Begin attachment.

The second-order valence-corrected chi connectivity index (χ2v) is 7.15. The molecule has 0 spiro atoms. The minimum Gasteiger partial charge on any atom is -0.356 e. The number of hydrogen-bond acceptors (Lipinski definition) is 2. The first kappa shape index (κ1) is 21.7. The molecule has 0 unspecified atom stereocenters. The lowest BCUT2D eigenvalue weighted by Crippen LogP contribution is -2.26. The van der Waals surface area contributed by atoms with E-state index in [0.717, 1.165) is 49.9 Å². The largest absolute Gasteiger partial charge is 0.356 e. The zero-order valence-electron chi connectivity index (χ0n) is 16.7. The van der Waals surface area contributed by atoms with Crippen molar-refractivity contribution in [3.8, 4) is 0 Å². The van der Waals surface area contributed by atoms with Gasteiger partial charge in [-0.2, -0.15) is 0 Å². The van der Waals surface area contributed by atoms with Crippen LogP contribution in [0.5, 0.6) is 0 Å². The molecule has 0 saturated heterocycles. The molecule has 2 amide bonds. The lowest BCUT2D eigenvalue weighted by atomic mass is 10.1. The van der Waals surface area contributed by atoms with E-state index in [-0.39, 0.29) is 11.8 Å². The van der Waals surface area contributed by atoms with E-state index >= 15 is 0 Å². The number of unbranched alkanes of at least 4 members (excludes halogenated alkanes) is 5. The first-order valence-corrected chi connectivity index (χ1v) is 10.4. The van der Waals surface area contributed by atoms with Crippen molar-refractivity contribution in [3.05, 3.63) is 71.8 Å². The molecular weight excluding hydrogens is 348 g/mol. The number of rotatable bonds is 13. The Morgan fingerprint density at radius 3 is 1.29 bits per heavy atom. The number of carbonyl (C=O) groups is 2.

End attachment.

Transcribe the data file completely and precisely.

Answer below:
The second-order valence-corrected chi connectivity index (χ2v) is 7.15. The molecule has 0 spiro atoms. The minimum Gasteiger partial charge on any atom is -0.356 e. The number of hydrogen-bond acceptors (Lipinski definition) is 2. The first kappa shape index (κ1) is 21.7. The molecule has 0 unspecified atom stereocenters. The lowest BCUT2D eigenvalue weighted by Crippen LogP contribution is -2.26. The van der Waals surface area contributed by atoms with E-state index in [0.717, 1.165) is 49.9 Å². The largest absolute Gasteiger partial charge is 0.356 e. The zero-order valence-electron chi connectivity index (χ0n) is 16.7. The van der Waals surface area contributed by atoms with Crippen molar-refractivity contribution in [3.8, 4) is 0 Å². The van der Waals surface area contributed by atoms with Gasteiger partial charge in [-0.2, -0.15) is 0 Å². The van der Waals surface area contributed by atoms with Crippen LogP contribution in [0.5, 0.6) is 0 Å². The molecule has 0 saturated heterocycles. The molecule has 2 amide bonds. The lowest BCUT2D eigenvalue weighted by atomic mass is 10.1. The van der Waals surface area contributed by atoms with E-state index in [-0.39, 0.29) is 11.8 Å². The van der Waals surface area contributed by atoms with E-state index >= 15 is 0 Å². The number of unbranched alkanes of at least 4 members (excludes halogenated alkanes) is 5. The first-order valence-corrected chi connectivity index (χ1v) is 10.4. The van der Waals surface area contributed by atoms with Crippen molar-refractivity contribution in [3.05, 3.63) is 71.8 Å². The molecular weight excluding hydrogens is 348 g/mol. The number of rotatable bonds is 13. The Morgan fingerprint density at radius 3 is 1.29 bits per heavy atom. The number of carbonyl (C=O) groups is 2.